Sleep, Perchance to Write

To produce dreams that enhance your creativity, you must first conjure a mental picture of your writing goal and then create a statement affirming that the goal has been achieved. Then follow these steps:

* Get comfortable. Noise should be at a minimum. Close your eyes. Inhale through your nose. Take the air down to the diaphragm. Count to three. Exhale through the mouth. Do this three times.

* Imagine yourself within a pleasing scene. For me, it’s lying on a lounge chair near a pond on a warm fall day. The water reflects the colors of the surrounding tree leaves. All of nature is in harmony.

* Push your heels down on your chair or bed. Feel the tension; now relax them. Do the same thing with your hips, back, shoulders, neck, head, arms and hands. Push down against whatever surface they’re touching, then relax. Tighten and relax the muscles while taking three deep breaths. Repeat silently ten times: “I am becoming more and more relaxed.” (The main objective is to relax your mind and body so that the subconscious will accept your affirming statement.)

* If procrastination is the problem, picture yourself doing something you enjoy — gardening, reading, whatever. Immerse yourself in the activity and feel the pleasure that you derive from it. Next, see yourself going to your desk with the same enthusiasm for your writing. For other writing goals, picture yourself accomplishing them.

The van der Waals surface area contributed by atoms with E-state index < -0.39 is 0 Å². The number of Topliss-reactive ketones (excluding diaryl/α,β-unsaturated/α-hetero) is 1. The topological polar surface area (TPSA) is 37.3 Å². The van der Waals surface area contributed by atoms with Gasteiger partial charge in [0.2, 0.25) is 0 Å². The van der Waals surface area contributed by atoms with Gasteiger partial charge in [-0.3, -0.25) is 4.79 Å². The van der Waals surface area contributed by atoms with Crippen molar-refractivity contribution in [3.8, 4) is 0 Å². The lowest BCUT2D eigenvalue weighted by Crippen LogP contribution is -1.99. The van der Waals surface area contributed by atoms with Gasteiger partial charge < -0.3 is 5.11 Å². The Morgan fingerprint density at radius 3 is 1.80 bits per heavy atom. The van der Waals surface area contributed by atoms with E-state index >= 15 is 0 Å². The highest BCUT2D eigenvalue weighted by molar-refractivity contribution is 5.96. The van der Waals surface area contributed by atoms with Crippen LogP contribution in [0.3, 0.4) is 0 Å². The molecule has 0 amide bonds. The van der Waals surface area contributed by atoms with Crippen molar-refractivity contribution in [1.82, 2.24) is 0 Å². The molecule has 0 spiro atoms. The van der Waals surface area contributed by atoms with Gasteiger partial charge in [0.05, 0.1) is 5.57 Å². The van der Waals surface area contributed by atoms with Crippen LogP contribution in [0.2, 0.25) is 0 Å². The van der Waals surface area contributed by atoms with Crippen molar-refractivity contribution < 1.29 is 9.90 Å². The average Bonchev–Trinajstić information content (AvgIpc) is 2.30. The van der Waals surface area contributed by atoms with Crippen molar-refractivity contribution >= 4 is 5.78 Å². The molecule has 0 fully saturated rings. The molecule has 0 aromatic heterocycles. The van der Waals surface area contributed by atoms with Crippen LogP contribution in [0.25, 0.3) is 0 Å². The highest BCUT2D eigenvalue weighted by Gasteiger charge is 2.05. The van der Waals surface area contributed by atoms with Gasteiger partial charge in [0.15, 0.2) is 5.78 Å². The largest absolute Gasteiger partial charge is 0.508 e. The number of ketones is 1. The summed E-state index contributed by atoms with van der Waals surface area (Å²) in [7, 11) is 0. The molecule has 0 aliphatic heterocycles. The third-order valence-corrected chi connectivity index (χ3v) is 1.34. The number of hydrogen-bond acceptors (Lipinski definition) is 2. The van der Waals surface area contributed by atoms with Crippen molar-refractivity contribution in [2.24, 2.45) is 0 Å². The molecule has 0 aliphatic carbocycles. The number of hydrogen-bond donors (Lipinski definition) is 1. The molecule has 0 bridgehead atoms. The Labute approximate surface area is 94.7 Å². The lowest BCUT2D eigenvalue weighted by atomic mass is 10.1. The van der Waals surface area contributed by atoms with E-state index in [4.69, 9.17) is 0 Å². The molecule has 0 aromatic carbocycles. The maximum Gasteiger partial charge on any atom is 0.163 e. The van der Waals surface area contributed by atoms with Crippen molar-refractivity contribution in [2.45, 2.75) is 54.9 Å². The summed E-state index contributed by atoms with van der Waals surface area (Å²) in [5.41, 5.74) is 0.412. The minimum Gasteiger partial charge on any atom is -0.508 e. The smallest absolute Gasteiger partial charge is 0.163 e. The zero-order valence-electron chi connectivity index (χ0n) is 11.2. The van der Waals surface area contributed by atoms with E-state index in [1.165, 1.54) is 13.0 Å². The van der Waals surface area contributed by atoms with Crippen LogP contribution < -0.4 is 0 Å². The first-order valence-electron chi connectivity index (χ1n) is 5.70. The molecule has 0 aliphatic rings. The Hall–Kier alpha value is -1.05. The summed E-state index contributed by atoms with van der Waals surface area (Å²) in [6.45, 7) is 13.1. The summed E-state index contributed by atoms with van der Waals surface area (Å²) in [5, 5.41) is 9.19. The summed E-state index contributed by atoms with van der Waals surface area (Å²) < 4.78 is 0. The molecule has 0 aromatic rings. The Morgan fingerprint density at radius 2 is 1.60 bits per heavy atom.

* Silently repeat this statement ten times: “Because writing is important to me, I approach it with the same interest I have in (name activity). Other things will be done after I finish my writing.” For other writing goals, repeat a statement that affirms that your goal is achieved. Keep the statement positive and in the present tense. If you do the exercise during the day, finish by saying, “When I open my eyes, I’ll feel great.” Otherwise, allow yourself to drop off to sleep.

One Character to Go, Please

To achieve specific goals for your writing, you must “program” your mind to work on the problem as you sleep. You may, for instance, want to develop a character for a story.